N00b Monday: Switching Colors

Last week, we learned how to do in-the-round crocheting and practiced by making a monochrome granny square. This week, we’ll be using the same granny square pattern, but we’ll be switching the colors to make a four-color square.

When switching colors, the color you’re changing to is used in the very last step of a stitch. For example, if you’re making a double crochet stitch with white and are about to change to black, you use the white to make most of your stitch, until the very last part where you would put the last yarn-over on the hook to pull through the last two loops. For that last yarn-over, loop the black over your hook and pull it through the last two white loops.

Have the following with you:

  • Worsted weight yarn, in 4 different colors (we’ll be calling them colors A, B, C, and D.)
  • Crochet hook
  • scissors
  • large yarn needle

You should already know:


For my own example, I’m going to use dark green for color A, grey for color B, pink for color C, and black for color D. You, of course, can use whatever colors in whatever combination you like.

What the pattern says: What that means:
With color A, Chain 4, (work all of the following sts in the 4th ch from the hk) With your color A yarn, make 4 chain stitches. All of the following stitches will be worked in the fourth chain from the hook–in other words, your first chain stitch.
2 dc, * ch 1, 3 dc, repeat from * twice more, ch 1. Make 2 double crochet stitches in the stitch previously mentioned (the first chain you made). * Make a chain stitch, do three double crochet stitches. Do what is said after the asterisk twice more: make a second chain stitch, do three double crochet stitches, then do a third chain stitch and a third set of 3 double crochet stitches. Make one chain stitch.
Switch to color B by joining with sl st in top of beg ch 4. Start to make a slip stitch to join to the top of the first 4 chain stitches you made; but instead of pulling your color A yarn through, loop your color B yarn on (leaving a couple inches for an end) and pull it through.

Click each thumbnail below for a larger view.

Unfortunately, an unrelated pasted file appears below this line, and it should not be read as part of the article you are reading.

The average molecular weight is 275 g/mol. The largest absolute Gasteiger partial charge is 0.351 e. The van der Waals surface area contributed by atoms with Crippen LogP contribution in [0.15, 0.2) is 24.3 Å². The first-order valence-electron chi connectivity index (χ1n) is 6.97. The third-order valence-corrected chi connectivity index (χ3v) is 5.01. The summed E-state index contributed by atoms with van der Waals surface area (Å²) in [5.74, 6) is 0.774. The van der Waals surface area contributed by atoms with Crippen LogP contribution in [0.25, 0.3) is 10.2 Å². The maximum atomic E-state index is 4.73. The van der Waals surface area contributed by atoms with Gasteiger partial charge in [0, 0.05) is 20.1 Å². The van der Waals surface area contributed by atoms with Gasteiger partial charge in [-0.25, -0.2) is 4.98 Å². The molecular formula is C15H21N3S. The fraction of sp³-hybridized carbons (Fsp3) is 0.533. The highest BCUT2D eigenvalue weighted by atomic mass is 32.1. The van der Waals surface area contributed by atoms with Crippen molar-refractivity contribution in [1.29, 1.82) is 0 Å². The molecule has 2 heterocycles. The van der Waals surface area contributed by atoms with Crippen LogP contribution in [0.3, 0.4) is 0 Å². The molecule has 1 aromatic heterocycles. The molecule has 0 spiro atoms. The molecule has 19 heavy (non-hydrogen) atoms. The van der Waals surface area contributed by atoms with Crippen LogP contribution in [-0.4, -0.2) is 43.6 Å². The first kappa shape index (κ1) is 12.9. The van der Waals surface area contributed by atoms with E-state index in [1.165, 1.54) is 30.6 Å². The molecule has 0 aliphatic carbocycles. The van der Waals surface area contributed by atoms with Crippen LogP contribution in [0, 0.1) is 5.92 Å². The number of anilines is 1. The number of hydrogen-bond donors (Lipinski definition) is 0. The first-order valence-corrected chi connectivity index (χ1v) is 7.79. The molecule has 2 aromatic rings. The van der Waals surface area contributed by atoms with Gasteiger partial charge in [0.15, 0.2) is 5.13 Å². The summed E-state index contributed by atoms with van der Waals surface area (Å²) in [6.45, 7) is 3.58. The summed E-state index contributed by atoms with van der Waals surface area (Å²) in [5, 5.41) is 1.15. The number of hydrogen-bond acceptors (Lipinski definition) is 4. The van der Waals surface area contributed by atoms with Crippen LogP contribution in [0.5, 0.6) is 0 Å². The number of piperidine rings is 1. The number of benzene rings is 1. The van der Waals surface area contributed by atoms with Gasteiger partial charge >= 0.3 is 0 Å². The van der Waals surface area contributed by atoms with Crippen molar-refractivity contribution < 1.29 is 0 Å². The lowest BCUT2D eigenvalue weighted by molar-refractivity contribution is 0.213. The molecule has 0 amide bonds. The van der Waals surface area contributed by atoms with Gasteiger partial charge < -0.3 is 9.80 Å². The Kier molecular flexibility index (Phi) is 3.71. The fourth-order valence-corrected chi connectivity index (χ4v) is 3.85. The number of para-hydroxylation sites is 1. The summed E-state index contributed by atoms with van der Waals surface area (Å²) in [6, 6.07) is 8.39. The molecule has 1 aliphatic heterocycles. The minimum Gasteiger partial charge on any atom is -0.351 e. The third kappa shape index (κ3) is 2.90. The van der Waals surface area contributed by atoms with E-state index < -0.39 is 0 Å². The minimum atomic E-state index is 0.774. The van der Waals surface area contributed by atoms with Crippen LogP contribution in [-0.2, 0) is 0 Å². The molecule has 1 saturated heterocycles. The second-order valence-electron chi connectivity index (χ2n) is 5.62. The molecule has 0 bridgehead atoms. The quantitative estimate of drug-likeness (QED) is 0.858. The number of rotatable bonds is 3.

grannystep1.jpggrannystep2.jpggrannystep2b.jpg

What the pattern says: What that means:
Ch 3, turn the piece over. Make 3 chain stitches (with your new color), then turn your work-in-progress over.

As I said last week, these first three chains are what’s called turning chains. They fill in the same amount of space as a double crochet, which is why at the beginning you only did two doubles. The same is going to happen now, for Round 2:

What the pattern says: What that means:
RND 2: (2 dc, ch 2, 3 dc) in next ch 1 sp. For our second round, make 2 double crochet stitches in the nearest space made when you made a chain stitch in the last round. Then make 2 chain stitches, and in the same space do 3 more double crochet stitches.
* (3 dc, ch 2, 3 dc) in next ch 1 sp. Repeat from * twice more. In the next space made when you made a chain stitch, make 3 doubles, then 2 chains, then 3 doubles again in the same space. Then, do what’s after the asterisk 2 more times: in the next space made when you made a chain stitch, do the same as the first time by making 3 doubles, then 2 chains, then 3 doubles in the space. Then, finally, in the last space made by a chain, do the same thing once more: 3 doubles, 2 chains, 3 doubles.
Join with sl st in top of beg ch 3. Switching to your next color (color C), join with a slip stitch to the top of the first set of 3 chains that you made at the beginning of this round.

Click image below for larger view.
grannystep3.jpg

This seems like as good a place as any to mention that since you’re not using color A anymore, you can clip the yarn it came from. Leave about 2-3 inches at the end. You can also do the same now with your Color B yarn; again, leave 2-3 inches. In fact, let’s do this all official-like: